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Jon Chattman

Jon Chattman

Posted: May 5, 2010 12:22 AM

SPIN Magazine Publisher: Internet Didn't Kill the Magazine Star

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Contrary to popular belief, the Internet hasn't killed every print form of communication. OK, maybe it will but that's beside the point. One magazine still standing - and standing strong mind you - is SPIN and last week they unleashed their 25th anniversary edition featuring an interactive, black leather biker jacket cover. Inside those pages are a bunch of guest contributors - sadly none of which are Wang or Chung. I spoke with the mag's publisher Malcolm Campbell about the super cool edition, and where he sees SPIN and rock going into the future.

Was there ever a time you believed a 25th anniversary was out of reach
Yes, I think it might have been around the 24th anniversary. No, honestly, we have never questioned the brand's longevity, but it has seemed increasingly odd as the anniversary neared because anniversaries and milestones are not top of mind around here. The mindset is more about the here and now, and what's going to be big in six months, so to have this big retrospective project took us a little out of our comfort zone.

How did you come up with concept for the cover?
We had early discussions more than a year ago where we talked about doing something special with the cover: a flexidisc (making a mag you could play on a turntable), a multi-paneled gate fold poster, a polybagged CD or other promo item...

We wanted a cover that was different from anything we've ever done or even seen before, so the idea of the perforated zipper cover evolved from that. The zip strip seemed like a fun way to start the issue and it gave the ad team something interesting to sell. The zipper is obviously a nod to the Rolling Stones' Sticky Fingers album cover, but the MC jacket--also a timeless icon of rock'n'roll cool--is something we tried to convey with the issue's contents.

It was also a great way to reveal the collection of SPIN covers underneath (on the "inside" cover). This is the first time a zip strip has been used for a major magazine cover.

Fresh. How long did it take you to put this edition together vs. previous ones? 
We've been working on concepts and ways to integrate the marketing, online and magazine since last spring.

Hot damn! What was your take on Rolling Stone changing their format a few years back?
Having been a long time fan of the Rolling Stone, I was a little disappointed. I liked the larger format. I also found their reasoning to be a little disingenuous. They were trying to do the Jedi mind trick thing by insisting everyone will love the smaller size because they'll reinvest the savings into a thicker magazine. Yeah, that happened.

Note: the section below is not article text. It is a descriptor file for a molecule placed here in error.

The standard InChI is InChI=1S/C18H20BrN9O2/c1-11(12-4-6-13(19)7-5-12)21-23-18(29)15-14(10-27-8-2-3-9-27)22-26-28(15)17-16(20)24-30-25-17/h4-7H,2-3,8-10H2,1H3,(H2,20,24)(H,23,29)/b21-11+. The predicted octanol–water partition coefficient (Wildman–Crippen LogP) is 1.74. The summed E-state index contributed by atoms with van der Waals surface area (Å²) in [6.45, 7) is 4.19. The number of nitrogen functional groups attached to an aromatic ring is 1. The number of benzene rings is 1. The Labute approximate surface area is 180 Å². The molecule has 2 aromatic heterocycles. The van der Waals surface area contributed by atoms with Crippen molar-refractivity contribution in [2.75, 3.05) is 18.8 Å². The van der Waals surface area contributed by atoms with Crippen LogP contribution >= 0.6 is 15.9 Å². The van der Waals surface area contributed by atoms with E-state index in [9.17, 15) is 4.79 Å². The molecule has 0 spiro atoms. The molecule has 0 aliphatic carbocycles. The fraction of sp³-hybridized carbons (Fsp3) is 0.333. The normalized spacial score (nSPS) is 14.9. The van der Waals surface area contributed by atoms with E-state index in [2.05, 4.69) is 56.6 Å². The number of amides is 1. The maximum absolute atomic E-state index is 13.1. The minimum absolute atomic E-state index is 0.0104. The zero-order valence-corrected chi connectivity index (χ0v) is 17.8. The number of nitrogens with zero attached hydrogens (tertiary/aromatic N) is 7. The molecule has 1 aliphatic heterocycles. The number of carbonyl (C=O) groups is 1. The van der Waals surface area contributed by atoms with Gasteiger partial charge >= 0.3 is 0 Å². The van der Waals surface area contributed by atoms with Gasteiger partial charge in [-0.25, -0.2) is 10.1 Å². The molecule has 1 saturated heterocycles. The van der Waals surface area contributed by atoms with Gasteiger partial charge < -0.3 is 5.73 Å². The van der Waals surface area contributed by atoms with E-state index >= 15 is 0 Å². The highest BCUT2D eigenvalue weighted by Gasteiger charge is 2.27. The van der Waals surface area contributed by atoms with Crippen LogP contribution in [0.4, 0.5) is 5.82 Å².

Moving on to the bigger picture, who is the future of rock in your humble opinion? Explain.
There are so many more qualified people here to answer that question, but in a general sense I am very bullish on the future of music. There is just so much vitality and variety in music, that it bodes very well for our consumer. But, if you were to hold my feet to the fire, I'd personally say Jim James from My Morning Jacket will only get better as time goes by.

Who should quit their day job?
Sarah Palin. Oh, wait, she already did that.

What are your five favorite albums of all time, and why?
I'll defer to our current SPIN.com list of the 125 Best Albums of the Past 25 Years (http://www.spin.com/25years). I'll take my editors' suggestions every time.

Nice...Do you think print publications will soon give way to iPad and online versions only or do you think there will always be a need for print?
Hence the question that publishers lay awake at night thinking about. Personally, I think the iPad will be the salvation of many publishing companies, and as content providers, we will increasingly migrate to the digital format. That said, print isn't going away tomorrow. In fact, if you cut through the hype and look at the research, print readership is quite healthy, and the effectiveness for expressing a marketer's message in print is incredible.

Where do you see SPIN changing in the future?
Our business model will always continue to evolve as the marketplace provides new opportunities, but the mission of the product should never change.... SPIN will always be the authoritative voice of new music.

 
 
 

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